In announcing the pledges, Broad joined two of America’s wealthiest philanthropists, Bill Gates and Warren Buffett, in their so-called “The Giving Pledge” which urges wealthy Americans to donate at least half their fortunes to charitable causes.
Born into a “liberal Jewish household” of Lithuanian immigrants in New York City, Broad, now 77, moved to Los Angeles in 1961, making an initial fortune as mass homebuilder, and a second through the giant financial services company SunAmerica.
Doing philanthropy is much harder than running two Fortune 500 companies,” Broad said in an e-mailed statement, according to businessweek.com.
A 2003 study by researcher Gary Tobin found that Jewish mega-donors, those contributing over $10 million each year to charities, apportioned only 6 percent to Jewish causes, including support for Israeli institutions.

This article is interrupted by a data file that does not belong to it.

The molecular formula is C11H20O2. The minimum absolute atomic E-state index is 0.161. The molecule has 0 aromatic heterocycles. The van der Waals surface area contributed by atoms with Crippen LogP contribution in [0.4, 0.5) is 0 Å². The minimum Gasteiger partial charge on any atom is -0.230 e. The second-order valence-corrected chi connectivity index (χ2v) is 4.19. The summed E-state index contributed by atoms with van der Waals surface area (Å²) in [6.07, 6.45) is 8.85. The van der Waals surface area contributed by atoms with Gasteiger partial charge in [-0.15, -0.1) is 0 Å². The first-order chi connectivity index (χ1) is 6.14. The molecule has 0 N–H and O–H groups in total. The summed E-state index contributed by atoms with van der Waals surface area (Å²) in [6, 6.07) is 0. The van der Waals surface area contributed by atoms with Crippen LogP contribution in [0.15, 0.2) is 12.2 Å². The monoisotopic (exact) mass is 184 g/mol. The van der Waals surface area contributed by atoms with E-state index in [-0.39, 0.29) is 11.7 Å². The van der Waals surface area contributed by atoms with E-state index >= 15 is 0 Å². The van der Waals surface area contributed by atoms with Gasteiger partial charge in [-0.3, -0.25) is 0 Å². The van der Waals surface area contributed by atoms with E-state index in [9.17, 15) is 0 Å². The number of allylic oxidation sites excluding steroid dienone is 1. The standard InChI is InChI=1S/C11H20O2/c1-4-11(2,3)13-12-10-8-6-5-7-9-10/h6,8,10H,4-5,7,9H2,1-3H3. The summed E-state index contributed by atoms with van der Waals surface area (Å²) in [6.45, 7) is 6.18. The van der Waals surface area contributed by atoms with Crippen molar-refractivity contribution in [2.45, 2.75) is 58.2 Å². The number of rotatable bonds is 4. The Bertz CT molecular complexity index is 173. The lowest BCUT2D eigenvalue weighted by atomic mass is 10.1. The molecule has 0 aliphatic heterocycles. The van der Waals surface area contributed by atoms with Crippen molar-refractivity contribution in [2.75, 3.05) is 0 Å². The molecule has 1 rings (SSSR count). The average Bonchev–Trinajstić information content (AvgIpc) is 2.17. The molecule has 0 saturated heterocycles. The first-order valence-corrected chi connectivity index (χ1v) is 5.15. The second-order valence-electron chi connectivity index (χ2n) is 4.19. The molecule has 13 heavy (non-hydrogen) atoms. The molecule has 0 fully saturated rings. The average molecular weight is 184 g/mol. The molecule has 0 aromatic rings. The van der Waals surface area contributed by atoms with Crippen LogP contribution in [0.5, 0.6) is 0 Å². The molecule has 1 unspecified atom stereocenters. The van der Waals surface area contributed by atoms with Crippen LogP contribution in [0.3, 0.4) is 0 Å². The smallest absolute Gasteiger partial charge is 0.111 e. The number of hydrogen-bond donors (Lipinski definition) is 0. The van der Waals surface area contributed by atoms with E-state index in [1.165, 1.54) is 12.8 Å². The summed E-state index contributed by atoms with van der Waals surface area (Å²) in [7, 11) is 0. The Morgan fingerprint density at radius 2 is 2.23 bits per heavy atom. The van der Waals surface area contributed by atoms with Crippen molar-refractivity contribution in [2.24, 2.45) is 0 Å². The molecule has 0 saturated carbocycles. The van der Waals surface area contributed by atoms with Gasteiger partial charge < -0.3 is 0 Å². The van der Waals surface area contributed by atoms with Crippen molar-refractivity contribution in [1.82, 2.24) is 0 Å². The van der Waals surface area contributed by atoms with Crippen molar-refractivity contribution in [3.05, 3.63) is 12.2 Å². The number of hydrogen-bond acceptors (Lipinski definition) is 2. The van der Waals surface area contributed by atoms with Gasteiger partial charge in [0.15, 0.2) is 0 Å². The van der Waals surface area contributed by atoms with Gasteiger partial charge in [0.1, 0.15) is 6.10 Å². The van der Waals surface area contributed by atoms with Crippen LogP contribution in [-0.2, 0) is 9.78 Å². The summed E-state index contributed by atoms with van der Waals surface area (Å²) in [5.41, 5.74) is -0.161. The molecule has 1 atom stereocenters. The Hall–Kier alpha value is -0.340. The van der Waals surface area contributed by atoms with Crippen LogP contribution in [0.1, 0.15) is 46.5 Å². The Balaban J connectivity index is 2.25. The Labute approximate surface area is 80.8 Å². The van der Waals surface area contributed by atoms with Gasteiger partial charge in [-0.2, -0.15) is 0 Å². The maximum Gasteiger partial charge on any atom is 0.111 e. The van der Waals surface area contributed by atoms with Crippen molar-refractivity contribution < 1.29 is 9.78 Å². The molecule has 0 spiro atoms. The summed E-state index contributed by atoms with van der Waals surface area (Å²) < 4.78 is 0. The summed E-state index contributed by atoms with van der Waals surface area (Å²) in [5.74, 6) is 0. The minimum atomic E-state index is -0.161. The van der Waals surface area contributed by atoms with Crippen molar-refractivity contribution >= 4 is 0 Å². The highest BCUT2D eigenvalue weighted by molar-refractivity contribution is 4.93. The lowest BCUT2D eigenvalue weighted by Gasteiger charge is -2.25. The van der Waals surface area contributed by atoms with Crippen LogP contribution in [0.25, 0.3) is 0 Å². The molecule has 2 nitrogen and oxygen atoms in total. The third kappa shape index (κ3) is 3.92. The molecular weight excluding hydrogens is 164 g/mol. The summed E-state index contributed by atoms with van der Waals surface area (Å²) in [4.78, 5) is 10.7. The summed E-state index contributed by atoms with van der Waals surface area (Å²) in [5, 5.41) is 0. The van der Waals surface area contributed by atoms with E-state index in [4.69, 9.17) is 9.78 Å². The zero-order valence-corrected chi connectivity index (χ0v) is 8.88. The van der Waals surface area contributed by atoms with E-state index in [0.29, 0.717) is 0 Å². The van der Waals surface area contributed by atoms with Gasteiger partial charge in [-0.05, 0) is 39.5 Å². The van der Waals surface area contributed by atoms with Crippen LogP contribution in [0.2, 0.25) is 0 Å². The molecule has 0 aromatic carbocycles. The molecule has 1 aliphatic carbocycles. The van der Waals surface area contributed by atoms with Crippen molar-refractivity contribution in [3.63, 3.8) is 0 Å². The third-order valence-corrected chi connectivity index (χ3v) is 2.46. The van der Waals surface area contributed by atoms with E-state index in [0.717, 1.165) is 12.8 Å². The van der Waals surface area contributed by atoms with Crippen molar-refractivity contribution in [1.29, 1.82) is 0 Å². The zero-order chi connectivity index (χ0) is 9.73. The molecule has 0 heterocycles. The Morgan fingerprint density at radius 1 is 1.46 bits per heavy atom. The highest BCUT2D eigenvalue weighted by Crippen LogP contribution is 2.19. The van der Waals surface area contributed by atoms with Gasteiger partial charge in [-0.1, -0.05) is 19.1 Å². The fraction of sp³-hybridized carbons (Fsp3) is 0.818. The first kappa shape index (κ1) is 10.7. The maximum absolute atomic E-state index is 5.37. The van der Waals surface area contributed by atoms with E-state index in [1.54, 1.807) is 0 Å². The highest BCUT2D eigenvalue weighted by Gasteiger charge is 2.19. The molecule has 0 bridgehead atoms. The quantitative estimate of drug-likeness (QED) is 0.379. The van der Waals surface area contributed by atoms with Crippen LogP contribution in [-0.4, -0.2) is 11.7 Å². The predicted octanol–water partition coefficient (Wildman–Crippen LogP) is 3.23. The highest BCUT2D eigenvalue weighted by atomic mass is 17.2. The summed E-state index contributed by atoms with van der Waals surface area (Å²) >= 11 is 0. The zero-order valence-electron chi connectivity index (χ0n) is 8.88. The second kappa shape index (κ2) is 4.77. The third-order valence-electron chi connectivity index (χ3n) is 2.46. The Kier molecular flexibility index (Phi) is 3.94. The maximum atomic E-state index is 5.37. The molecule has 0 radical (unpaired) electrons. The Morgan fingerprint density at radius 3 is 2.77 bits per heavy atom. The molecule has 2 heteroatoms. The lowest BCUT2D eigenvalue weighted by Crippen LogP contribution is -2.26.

The reasons for the modest proportion of rich Jewish for giving going to Jewish causes include the ever-growing integration of Jewish giving into everything that includes ”repairing the world” (Tikkun Olam) and the timidity of Jewish organizations in developing projects for mega-donations.
With that in mind, Broad told The Journal some years ago, “If I find a Jewish philanthropy of merit, I will support it.”
Learn more about The Broad Foundations, which include The Eli and Edythe Broad Foundation and The Broad Art Foundation - http://www.broadfoundation.org/